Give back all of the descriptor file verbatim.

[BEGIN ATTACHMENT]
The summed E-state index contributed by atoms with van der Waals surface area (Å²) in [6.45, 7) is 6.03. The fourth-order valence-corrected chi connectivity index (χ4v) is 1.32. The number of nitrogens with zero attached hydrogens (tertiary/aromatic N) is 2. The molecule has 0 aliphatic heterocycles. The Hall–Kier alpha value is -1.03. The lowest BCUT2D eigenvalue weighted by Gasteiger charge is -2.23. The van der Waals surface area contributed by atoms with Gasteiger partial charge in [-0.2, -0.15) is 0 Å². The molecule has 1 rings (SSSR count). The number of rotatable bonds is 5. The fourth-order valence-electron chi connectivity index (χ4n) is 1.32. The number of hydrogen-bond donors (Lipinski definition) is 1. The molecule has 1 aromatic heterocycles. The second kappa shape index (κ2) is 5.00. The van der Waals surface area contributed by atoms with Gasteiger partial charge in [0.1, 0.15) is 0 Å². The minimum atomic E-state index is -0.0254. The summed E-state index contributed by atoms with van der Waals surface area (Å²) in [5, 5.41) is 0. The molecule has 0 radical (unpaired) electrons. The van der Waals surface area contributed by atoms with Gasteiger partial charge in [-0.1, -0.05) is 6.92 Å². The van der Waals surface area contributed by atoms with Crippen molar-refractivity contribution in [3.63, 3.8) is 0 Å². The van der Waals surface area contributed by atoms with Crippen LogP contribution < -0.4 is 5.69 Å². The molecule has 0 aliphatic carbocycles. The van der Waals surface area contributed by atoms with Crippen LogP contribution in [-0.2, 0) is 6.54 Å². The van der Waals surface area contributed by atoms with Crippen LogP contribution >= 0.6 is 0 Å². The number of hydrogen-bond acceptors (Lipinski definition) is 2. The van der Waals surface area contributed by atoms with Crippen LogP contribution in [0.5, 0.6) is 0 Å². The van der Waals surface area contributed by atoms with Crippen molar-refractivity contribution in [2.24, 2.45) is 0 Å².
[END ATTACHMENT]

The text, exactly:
The summed E-state index contributed by atoms with van der Waals surface area (Å²) in [6.45, 7) is 6.03. The fourth-order valence-corrected chi connectivity index (χ4v) is 1.32. The number of nitrogens with zero attached hydrogens (tertiary/aromatic N) is 2. The molecule has 0 aliphatic heterocycles. The Hall–Kier alpha value is -1.03. The lowest BCUT2D eigenvalue weighted by Gasteiger charge is -2.23. The van der Waals surface area contributed by atoms with Gasteiger partial charge in [-0.2, -0.15) is 0 Å². The molecule has 1 rings (SSSR count). The number of rotatable bonds is 5. The fourth-order valence-electron chi connectivity index (χ4n) is 1.32. The number of hydrogen-bond donors (Lipinski definition) is 1. The molecule has 1 aromatic heterocycles. The second kappa shape index (κ2) is 5.00. The van der Waals surface area contributed by atoms with Gasteiger partial charge in [0.1, 0.15) is 0 Å². The minimum atomic E-state index is -0.0254. The summed E-state index contributed by atoms with van der Waals surface area (Å²) in [5, 5.41) is 0. The molecule has 0 radical (unpaired) electrons. The van der Waals surface area contributed by atoms with Gasteiger partial charge in [-0.1, -0.05) is 6.92 Å². The van der Waals surface area contributed by atoms with Crippen molar-refractivity contribution in [3.63, 3.8) is 0 Å². The van der Waals surface area contributed by atoms with Crippen LogP contribution < -0.4 is 5.69 Å². The molecule has 0 aliphatic carbocycles. The van der Waals surface area contributed by atoms with Crippen LogP contribution in [-0.2, 0) is 6.54 Å². The van der Waals surface area contributed by atoms with Crippen LogP contribution >= 0.6 is 0 Å². The number of hydrogen-bond acceptors (Lipinski definition) is 2. The van der Waals surface area contributed by atoms with Crippen LogP contribution in [0.5, 0.6) is 0 Å². The van der Waals surface area contributed by atoms with Crippen molar-refractivity contribution in [2.24, 2.45) is 0 Å².